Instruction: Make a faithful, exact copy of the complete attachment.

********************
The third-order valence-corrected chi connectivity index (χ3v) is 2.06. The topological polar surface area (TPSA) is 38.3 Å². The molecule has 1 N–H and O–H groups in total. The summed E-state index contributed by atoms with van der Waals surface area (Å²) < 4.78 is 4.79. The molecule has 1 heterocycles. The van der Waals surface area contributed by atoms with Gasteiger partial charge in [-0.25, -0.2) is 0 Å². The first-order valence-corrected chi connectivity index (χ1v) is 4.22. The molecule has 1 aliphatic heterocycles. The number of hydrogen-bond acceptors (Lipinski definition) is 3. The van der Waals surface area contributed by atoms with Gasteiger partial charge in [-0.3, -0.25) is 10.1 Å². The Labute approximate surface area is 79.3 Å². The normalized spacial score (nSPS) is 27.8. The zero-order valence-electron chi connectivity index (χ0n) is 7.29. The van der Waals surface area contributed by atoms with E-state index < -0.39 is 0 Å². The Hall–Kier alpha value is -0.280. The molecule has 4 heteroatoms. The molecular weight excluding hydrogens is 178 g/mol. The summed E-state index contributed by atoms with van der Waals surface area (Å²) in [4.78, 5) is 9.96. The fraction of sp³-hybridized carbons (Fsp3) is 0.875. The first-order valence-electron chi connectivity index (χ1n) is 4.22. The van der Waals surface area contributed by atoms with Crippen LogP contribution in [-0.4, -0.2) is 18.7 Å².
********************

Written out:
The third-order valence-corrected chi connectivity index (χ3v) is 2.06. The topological polar surface area (TPSA) is 38.3 Å². The molecule has 1 N–H and O–H groups in total. The summed E-state index contributed by atoms with van der Waals surface area (Å²) < 4.78 is 4.79. The molecule has 1 heterocycles. The van der Waals surface area contributed by atoms with Gasteiger partial charge in [-0.25, -0.2) is 0 Å². The first-order valence-corrected chi connectivity index (χ1v) is 4.22. The molecule has 1 aliphatic heterocycles. The number of hydrogen-bond acceptors (Lipinski definition) is 3. The van der Waals surface area contributed by atoms with Gasteiger partial charge in [-0.3, -0.25) is 10.1 Å². The Labute approximate surface area is 79.3 Å². The normalized spacial score (nSPS) is 27.8. The zero-order valence-electron chi connectivity index (χ0n) is 7.29. The van der Waals surface area contributed by atoms with E-state index < -0.39 is 0 Å². The Hall–Kier alpha value is -0.280. The molecule has 4 heteroatoms. The molecular weight excluding hydrogens is 178 g/mol. The summed E-state index contributed by atoms with van der Waals surface area (Å²) in [4.78, 5) is 9.96. The fraction of sp³-hybridized carbons (Fsp3) is 0.875. The first-order valence-electron chi connectivity index (χ1n) is 4.22. The van der Waals surface area contributed by atoms with Crippen LogP contribution in [-0.4, -0.2) is 18.7 Å².